Moreover, we speculated that heat stress elevated the proline content, upregulated the proline biosynthesis gene (P5CS), and lowered the water content in leaves, whereas melatonin pretreatment further increased the proline level, P5CS expression, and leaf water content. This finding indicates that melatonin has the potential to help leaves maintain a higher water level and lower cellular osmotic potential (Fig. 3) by the proline biosynthesis pathway, which enhanced the plants’ ability to cope with heat stress ; this was also supported by previous experimental results .
Alternatively, ascorbate is a vital antioxidant enzyme that substantially detoxifies ROS; APX and GR are also crucial enzymes in the AsA–GSH cycle. The activities of APX, MDHAR, DHAR, and GR enzymes were only decreased in heat stress-exposed seedlings, whereas melatonin pretreatment elevated the AsA content as a result of increased the activities of APX, MDHAR, DHAR, and GR enzymes under heat stress. All of these enzymes actively contributed to the AsA–GSH cycle, which converts the tiny non-enzymatic molecules AsA and GSH . The AsA values depend upon metabolizing (APX) and recycling (MDHAR, DHAR) enzyme activity. Moreover, at the time of ROS detoxification, DHAR oxidizes GSH to GSSG. Simultaneously, GR recycles GSH. Therefore, we concluded that melatonin pretreatment might have the potential to reduce oxidative damage by inducing the AsA–GSH cycle [59, 60]. To elucidate the inherent mechanisms, we quantified the expression of several related genes. Under heat stress, RBOH expression was upregulated and the expression level was further magnified in melatonin-pretreated heat-stressed plants (Fig. 7a). In melatonin-pretreated heat-stressed seedlings, the relative transcript abundance of enzymatic (SOD, CAT, POD) and non-enzymatic (APX, GR, MDHAR, DHAR, GST) antioxidant genes were upregulated (Figs. 4 and 6), which indicates that plants were more stable under heat stress because of excess ROS scavenging; these findings are consistent with those of previous research done on kiwifruit , watermelon , apple , and Arabidopsis  under various abiotic stress conditions.
PAs play a critical role in plant signaling transduction that is beneficial for counteracting the effects of different capricious environments . Some previous studies determined that melatonin has a positive regulatory effects on plant development and abiotic stress (alkaline stress, cold, thermal, oxidative, and iron deficiency tolerance) management by interacting with the PAs signaling pathway [28, 63]. Melatonin might ameliorate the thermal oxidative stress by interacting with the PAs and NO biosynthesis pathways. The exogenous application of melatonin elevated the endogenous free PAs level. Similarly, expression levels of different PAs biosynthesis genes were also upregulated in melatonin-pretreated heat-stressed seedlings. The transcript abundances of ADC1/2, SAMDC1/2, SPMS, and SPDS1/2/3/5/6 were upregulated (Fig. 9), and that of PAO1/2 was downregulated in melatonin-pretreated heat-stressed seedlings, and these genes are associated with Put, Spd, and Spm biosynthesis. These findings indicate that melatonin and PAs metabolism have close interactions. This finding is also similar to that of previous research performed on various crops under different stresses [30, 32,33,34, 64]. Alam et al.  concluded that long-term heat-stressed seedlings treated with melatonin adjusted through the modulation of PAs metabolism.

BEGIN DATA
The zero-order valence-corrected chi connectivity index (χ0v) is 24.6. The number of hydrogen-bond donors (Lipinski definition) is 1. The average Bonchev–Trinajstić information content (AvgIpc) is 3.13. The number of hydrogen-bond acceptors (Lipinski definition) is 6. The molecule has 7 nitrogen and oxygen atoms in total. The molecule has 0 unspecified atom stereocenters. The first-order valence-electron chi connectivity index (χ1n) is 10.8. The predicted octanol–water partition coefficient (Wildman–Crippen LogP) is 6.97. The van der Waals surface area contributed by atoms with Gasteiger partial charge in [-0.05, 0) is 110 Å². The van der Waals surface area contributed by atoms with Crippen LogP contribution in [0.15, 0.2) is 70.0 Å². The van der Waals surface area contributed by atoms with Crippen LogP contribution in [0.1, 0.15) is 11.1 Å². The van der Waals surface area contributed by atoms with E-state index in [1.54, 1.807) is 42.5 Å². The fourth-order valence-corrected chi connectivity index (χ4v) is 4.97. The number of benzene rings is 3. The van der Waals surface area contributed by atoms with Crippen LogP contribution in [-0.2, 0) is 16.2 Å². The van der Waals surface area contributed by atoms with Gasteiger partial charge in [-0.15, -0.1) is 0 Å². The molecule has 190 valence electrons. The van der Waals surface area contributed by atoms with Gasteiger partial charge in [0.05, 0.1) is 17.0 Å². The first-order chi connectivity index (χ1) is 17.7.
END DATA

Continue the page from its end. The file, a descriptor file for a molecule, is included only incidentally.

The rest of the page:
Melatonin along with NO has the potential to combat different stress conditions through the L-arginine and PAs metabolic pathways . However, the NOS and NR pathways are also regulated via PAs [67, 68]. Our current data also highlight that the NO content, NR activity, and NOS-like activity along with the expression of their related genes were elevated in melatonin-pretreated heat-stressed tomato seedlings (Fig. 10), which indicates that melatonin triggered the NO activity . Overall, melatonin enhanced mitigation of heat-induced damage through coordination with PA- and NO-mediated signaling pathways.
To determine how melatonin mitigated heat stress-induced adverse effects in tomato seedlings, we described a probable mechanism (Fig. 11). We observed that 100 μM exogenous melatonin treatment improved the thermal tolerance of tomato seedlings by lowering ROS (H2O2, O2•−, MDA) production, enhanced antioxidant enzyme activity, AsA–GSH cycle modulation, and upregulation of antioxidant-related gene expression. Additionally, melatonin elevates endogenous PAs via upregulation of PAs biosynthesis genes. NO content along with NR and NOS activity were also increased with melatonin supplementation. Therefore, we concluded that heat stress-induced damage was suppressed by melatonin, which coordinates with the PAs and NO biosynthesis pathways, which helps to detoxify the overaccumulated ROS. These findings provide novel insight into the cross-talk that exists among melatonin, PAs, and NO to inhibit thermal stress. To better understand this phenomenon, further investigation is needed to determine how these three molecules collectively function to alleviate the heat-stress induced damage.